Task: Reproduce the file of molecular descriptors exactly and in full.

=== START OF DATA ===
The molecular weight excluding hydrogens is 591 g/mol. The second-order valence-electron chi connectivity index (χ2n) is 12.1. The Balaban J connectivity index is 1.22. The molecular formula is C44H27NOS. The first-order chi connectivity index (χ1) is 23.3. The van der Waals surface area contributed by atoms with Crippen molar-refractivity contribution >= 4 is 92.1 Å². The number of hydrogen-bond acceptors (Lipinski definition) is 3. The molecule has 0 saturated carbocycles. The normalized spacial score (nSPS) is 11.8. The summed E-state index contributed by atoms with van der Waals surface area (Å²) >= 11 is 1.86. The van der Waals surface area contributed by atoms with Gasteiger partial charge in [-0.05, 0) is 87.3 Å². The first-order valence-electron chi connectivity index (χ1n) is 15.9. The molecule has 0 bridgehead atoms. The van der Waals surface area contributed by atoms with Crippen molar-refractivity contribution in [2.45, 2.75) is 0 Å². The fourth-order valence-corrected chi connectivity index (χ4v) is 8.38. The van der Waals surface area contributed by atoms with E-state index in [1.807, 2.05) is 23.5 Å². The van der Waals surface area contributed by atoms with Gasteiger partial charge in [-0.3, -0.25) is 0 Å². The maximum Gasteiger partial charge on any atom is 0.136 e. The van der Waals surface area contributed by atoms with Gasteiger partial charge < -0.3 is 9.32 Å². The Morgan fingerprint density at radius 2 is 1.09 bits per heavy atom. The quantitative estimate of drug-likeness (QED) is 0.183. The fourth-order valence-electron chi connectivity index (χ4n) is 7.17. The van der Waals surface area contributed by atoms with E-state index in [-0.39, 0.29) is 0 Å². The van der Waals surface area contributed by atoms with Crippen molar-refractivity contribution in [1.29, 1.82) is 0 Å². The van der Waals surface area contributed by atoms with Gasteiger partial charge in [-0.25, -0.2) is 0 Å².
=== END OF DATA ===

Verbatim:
The molecular weight excluding hydrogens is 591 g/mol. The second-order valence-electron chi connectivity index (χ2n) is 12.1. The Balaban J connectivity index is 1.22. The molecular formula is C44H27NOS. The first-order chi connectivity index (χ1) is 23.3. The van der Waals surface area contributed by atoms with Crippen molar-refractivity contribution >= 4 is 92.1 Å². The number of hydrogen-bond acceptors (Lipinski definition) is 3. The molecule has 0 saturated carbocycles. The normalized spacial score (nSPS) is 11.8. The summed E-state index contributed by atoms with van der Waals surface area (Å²) >= 11 is 1.86. The van der Waals surface area contributed by atoms with Gasteiger partial charge in [-0.05, 0) is 87.3 Å². The first-order valence-electron chi connectivity index (χ1n) is 15.9. The molecule has 0 bridgehead atoms. The van der Waals surface area contributed by atoms with Crippen molar-refractivity contribution in [2.45, 2.75) is 0 Å². The fourth-order valence-corrected chi connectivity index (χ4v) is 8.38. The van der Waals surface area contributed by atoms with E-state index in [1.807, 2.05) is 23.5 Å². The van der Waals surface area contributed by atoms with Gasteiger partial charge in [-0.3, -0.25) is 0 Å². The maximum Gasteiger partial charge on any atom is 0.136 e. The van der Waals surface area contributed by atoms with Gasteiger partial charge < -0.3 is 9.32 Å². The Morgan fingerprint density at radius 2 is 1.09 bits per heavy atom. The quantitative estimate of drug-likeness (QED) is 0.183. The fourth-order valence-electron chi connectivity index (χ4n) is 7.17. The van der Waals surface area contributed by atoms with E-state index in [-0.39, 0.29) is 0 Å². The van der Waals surface area contributed by atoms with Crippen molar-refractivity contribution in [1.29, 1.82) is 0 Å². The van der Waals surface area contributed by atoms with Gasteiger partial charge in [-0.25, -0.2) is 0 Å².